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Local fire chief to increase railcar training


TRURO - Spending three days in Denver on a Crude by Rail course is one Blois Currie says is well worth it.

Currie, the Truro Fire Service chief, participated in a three-day course with regards to rail safety.

"Being in a town where there's a railroad through the town, there is a concern with what's on those railcars and what we can do if an emergency happens," said Currie.

"Everything comes through here. There are a variety of chemicals and products that travel through the town."

With about 40 members in his class, Currie said the course dealt with spills, firefighting, and the safety of the rail system itself if a derailment were to occur. Over the three days, half was spent on theory, with the other half covering practical.

He said the biggest thing he walked away with is the safety when working around railcars.

"And understanding the potential dangers involved in a derailment."

Because of the knowledge he gained through the CN Rail course, he's looking at continuing with others, such as one on liquids, petroleum and gasses, as well as bringing some training to local firefighters.

"CN Rail is going to do some railcar training," he said, adding there was similar training here about a year ago. "A big thing for the public to understand is that CN does earmark money for training like this so that, in the event something does go wrong, we are properly trained."

Currie said training with railcars and potential spills is something that's not done enough, but he's hoping to change that.

"I believe it's something that firefighters should be constantly training on, and my plan is to increase that training on railcars. If, in the event something does happen, we would be better prepared for it."

It was through the local EMO co-ordinator that Currie learned of last week's training, which focused on first responder basic knowledge, skills, and abilities to respond to incidents involving crude by rail.

Participants learned the history of crude oil, chemical and physical properties of crude oil that's transported, as well as basic site and damage assessment. The course also covered applying firefighting foam agents, water and spill control procedures, and the environmental impacts of incidents.

rtetanish@trurodaily.com

Twitter: @TDNRaissa

 

Currie, the Truro Fire Service chief, participated in a three-day course with regards to rail safety.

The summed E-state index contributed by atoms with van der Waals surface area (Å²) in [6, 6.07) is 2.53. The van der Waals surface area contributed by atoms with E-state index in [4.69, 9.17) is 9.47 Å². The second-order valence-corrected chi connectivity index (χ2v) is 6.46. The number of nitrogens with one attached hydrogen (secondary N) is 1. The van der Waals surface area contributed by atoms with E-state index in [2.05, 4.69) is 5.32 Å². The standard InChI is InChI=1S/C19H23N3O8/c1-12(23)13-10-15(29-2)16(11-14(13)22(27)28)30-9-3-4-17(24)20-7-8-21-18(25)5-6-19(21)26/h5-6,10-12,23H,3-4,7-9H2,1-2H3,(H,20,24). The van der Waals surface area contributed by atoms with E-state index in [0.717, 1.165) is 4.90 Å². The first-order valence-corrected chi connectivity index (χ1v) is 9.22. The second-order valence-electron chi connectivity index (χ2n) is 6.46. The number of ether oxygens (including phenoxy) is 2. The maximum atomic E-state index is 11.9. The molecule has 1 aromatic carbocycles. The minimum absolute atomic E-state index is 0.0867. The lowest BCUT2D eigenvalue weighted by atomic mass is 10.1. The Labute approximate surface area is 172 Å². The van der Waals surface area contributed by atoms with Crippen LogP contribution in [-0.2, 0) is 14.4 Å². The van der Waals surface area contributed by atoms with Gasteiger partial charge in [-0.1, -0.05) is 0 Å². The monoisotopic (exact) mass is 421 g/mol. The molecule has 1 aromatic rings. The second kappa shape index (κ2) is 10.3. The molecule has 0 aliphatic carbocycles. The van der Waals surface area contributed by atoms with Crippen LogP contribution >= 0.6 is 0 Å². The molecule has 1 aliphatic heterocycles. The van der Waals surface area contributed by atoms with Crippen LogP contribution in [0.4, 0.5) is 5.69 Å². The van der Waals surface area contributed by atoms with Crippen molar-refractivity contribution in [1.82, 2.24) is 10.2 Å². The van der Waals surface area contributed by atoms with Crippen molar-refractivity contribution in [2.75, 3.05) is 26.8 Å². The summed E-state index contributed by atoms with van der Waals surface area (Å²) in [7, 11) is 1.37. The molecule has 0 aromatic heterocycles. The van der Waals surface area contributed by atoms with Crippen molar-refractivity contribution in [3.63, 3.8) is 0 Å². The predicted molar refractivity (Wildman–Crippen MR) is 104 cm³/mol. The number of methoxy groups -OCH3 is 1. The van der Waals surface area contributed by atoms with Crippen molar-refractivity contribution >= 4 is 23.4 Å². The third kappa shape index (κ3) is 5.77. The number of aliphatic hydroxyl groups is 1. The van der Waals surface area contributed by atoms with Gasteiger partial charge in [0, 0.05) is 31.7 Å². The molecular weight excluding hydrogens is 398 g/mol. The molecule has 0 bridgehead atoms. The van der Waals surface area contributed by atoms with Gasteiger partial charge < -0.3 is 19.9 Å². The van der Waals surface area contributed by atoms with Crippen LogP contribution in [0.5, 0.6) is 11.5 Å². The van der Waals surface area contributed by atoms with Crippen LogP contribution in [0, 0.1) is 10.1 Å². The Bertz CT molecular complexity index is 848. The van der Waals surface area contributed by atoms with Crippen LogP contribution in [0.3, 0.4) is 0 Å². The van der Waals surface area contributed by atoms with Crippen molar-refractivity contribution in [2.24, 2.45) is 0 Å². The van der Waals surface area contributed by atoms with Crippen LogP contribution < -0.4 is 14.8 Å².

"Being in a town where there's a railroad through the town, there is a concern with what's on those railcars and what we can do if an emergency happens," said Currie.

"Everything comes through here. There are a variety of chemicals and products that travel through the town."

With about 40 members in his class, Currie said the course dealt with spills, firefighting, and the safety of the rail system itself if a derailment were to occur. Over the three days, half was spent on theory, with the other half covering practical.

He said the biggest thing he walked away with is the safety when working around railcars.

"And understanding the potential dangers involved in a derailment."

Because of the knowledge he gained through the CN Rail course, he's looking at continuing with others, such as one on liquids, petroleum and gasses, as well as bringing some training to local firefighters.

"CN Rail is going to do some railcar training," he said, adding there was similar training here about a year ago. "A big thing for the public to understand is that CN does earmark money for training like this so that, in the event something does go wrong, we are properly trained."

Currie said training with railcars and potential spills is something that's not done enough, but he's hoping to change that.

"I believe it's something that firefighters should be constantly training on, and my plan is to increase that training on railcars. If, in the event something does happen, we would be better prepared for it."

It was through the local EMO co-ordinator that Currie learned of last week's training, which focused on first responder basic knowledge, skills, and abilities to respond to incidents involving crude by rail.

Participants learned the history of crude oil, chemical and physical properties of crude oil that's transported, as well as basic site and damage assessment. The course also covered applying firefighting foam agents, water and spill control procedures, and the environmental impacts of incidents.

rtetanish@trurodaily.com

Twitter: @TDNRaissa

 

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